Four tips on how to make sure the relationships you have built with your donors LAST beyond the occasional mistakes and misunderstandings that come up in every donor service department.
Let’s face it — as hard as we try, there is no way to avoid the upset donor call. And whether or not the source of the donor’s frustration is an actual mistake or a misunderstanding (on their part or your organization), the goal is always the same: Keep the relationship intact!
Here are 4 tips to help ensure you have a happy donor at the end of every call that starts with a problem:
L – LISTEN
If the call has been transferred to you and you have a general idea of why the person is calling, you should provide them with what you know about the situation to begin the call. Otherwise, ask a simple, disarming question like, “I understand we’ve missed the mark on donor satisfaction today. That’s never our goal. How can I help you?” Your main objective is to get them to talk. Having the upset person feel heard is crucial in moving from unsatisfied to satisfied. Once they start talking, LISTEN, take notes, and let them finish before you ask any clarifying questions. Once you have all the information you believe you need, you are ready to move to the next step.
A – APOLOGIZE
Please note that the next step is not defend, explain, excuse, or assign blame. At the very least, something about the processes and procedures your organization utilizes has caused your donor to be upset. You like your donor. You don’t want them to be upset. Be as specific as possible and apologize. Here are some samples to get you started:
- I understand that receiving a newsletter and a receipt from us in two separate envelopes on the same day is not an efficient use of postage. I appreciate you bringing this to our attention. I apologize for the frustration this situation caused.
- I’m so sorry we misspelled your name again. I know how frustrating that can be.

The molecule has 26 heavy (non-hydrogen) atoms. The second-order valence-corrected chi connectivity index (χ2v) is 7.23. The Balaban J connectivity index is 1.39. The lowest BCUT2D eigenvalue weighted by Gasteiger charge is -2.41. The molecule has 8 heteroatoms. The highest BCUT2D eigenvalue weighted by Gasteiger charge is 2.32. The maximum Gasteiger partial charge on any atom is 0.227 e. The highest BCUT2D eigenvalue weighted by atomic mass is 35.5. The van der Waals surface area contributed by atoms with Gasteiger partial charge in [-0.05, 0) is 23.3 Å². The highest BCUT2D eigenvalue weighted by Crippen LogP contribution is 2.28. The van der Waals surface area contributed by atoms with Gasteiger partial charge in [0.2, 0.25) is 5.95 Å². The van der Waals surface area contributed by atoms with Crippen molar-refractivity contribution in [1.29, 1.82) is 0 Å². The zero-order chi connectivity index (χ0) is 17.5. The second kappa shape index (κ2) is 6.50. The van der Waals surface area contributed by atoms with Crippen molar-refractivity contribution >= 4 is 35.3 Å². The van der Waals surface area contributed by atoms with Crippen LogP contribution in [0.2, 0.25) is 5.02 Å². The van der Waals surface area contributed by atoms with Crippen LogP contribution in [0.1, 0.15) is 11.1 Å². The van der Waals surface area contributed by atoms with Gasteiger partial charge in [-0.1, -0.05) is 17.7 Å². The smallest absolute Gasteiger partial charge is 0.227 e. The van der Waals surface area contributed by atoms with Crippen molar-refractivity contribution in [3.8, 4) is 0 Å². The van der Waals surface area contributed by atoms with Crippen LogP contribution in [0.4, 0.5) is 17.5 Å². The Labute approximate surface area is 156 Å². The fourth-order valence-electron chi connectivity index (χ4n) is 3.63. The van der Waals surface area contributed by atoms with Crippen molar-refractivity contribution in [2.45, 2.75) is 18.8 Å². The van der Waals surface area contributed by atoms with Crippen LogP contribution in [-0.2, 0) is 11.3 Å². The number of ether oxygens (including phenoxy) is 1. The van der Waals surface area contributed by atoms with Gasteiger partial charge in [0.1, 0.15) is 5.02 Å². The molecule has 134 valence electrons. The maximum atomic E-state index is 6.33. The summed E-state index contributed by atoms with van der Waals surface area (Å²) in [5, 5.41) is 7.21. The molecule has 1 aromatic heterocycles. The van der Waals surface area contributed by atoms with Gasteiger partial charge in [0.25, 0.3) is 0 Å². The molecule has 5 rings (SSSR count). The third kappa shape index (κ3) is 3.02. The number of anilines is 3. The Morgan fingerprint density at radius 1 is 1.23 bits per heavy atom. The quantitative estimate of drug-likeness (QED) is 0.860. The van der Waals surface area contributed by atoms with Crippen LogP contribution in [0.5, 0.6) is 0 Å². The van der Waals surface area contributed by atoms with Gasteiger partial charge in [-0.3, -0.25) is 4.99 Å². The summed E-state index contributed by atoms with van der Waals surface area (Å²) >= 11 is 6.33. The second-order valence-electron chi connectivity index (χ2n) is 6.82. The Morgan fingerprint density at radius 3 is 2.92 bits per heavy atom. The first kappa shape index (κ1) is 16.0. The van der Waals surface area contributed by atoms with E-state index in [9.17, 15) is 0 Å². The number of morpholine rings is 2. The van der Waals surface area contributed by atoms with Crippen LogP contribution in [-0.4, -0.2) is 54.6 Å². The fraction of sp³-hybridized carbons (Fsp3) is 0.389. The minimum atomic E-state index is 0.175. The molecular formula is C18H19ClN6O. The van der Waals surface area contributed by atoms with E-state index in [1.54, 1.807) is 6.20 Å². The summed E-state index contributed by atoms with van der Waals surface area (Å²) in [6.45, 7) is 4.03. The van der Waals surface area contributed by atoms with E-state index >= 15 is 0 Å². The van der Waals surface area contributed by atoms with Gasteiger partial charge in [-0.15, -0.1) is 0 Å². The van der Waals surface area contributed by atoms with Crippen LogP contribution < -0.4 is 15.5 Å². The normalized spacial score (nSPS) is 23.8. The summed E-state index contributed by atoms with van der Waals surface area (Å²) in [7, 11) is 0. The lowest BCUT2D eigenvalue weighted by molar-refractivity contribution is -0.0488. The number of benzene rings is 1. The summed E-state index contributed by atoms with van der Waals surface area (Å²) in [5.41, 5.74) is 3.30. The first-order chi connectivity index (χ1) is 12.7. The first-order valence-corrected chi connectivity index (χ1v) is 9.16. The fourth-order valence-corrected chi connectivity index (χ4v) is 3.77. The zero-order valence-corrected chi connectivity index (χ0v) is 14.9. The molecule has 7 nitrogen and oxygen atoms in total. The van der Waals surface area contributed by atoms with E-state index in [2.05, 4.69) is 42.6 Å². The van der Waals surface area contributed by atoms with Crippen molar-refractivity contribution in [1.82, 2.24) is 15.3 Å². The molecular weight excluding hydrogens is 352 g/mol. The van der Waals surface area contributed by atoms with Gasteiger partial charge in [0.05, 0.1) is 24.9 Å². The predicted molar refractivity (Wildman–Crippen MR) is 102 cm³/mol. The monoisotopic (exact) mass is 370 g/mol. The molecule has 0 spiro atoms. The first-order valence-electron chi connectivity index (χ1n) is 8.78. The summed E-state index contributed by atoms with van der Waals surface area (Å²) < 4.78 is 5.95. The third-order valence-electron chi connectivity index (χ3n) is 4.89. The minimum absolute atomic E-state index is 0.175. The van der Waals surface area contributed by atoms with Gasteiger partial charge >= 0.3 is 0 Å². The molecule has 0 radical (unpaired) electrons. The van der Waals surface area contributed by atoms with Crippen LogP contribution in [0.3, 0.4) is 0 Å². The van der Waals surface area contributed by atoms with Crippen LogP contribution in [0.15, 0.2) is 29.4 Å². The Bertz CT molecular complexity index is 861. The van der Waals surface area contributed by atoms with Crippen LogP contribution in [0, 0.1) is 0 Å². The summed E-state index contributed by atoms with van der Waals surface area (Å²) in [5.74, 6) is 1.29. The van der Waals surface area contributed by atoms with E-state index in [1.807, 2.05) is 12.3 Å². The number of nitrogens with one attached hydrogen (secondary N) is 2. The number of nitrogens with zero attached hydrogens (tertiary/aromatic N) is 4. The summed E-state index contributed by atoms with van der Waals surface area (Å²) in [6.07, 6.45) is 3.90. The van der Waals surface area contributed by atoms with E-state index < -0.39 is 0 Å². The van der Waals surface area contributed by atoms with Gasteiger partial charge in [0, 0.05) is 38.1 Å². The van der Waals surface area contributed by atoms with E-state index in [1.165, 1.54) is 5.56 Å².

- Our goal is to send a receipt out within 48 hours of receiving a gift. We are so grateful for your generosity and I’m sorry you are having to contact us to get this sorted out.
- It sounds like our communication strategy has become a source of irritation for you rather than a source of inspiration. Obviously that’s not our goal. I’m very sorry.
Once you’ve delivered your apology, it’s time to gently pivot from problem to solution.
S – SOLVE
Obviously, SOLVE is the trickiest step of all because it depends on what the issue is. In two of the scenarios above, you probably aren’t going to be able to implement the solution the donor is suggesting, but you might be able to get close. For example, chances are that the reason a newsletter and a receipt might end up at someone’s home on the same day is because they are sent from two different sources. Receipts may be sent directly from your organization, and newsletters might be produced and mailed through an agency partner. What you can do is reaffirm their intention to help and negotiate. Here’s an example:
“I’m not sure I can bundle everything you might receive from us on a given day in exactly the way that you are suggesting, although you’ve given me a new efficiency goal to ponder, but I can think of a couple of ways we might be able to do better right now. With the exception of receipts, our communication calendar is staggered to avoid the exact scenario you are calling about. But because we like to send receipts out as soon as possible, they are the ‘unknown’ factor. Is it important for you to get a paper receipt each time you make a gift, or would a year-end statement work for you?”
T – THANK
Speaking with an upset donor may not be something you look forward to, but it’s important to remember that they could have simply stopped giving to your organization. Instead, they took the time to call and give you the opportunity to engage with them. That’s a gift that deserves a thank you. A simple “Thank you so much for taking the time to bring this to our attention. I really appreciate your call and the grace you extended in this situation.”
The next time someone transfers an upset donor call to you, take a deep breath and be grateful for the opportunity to build relationships that last.
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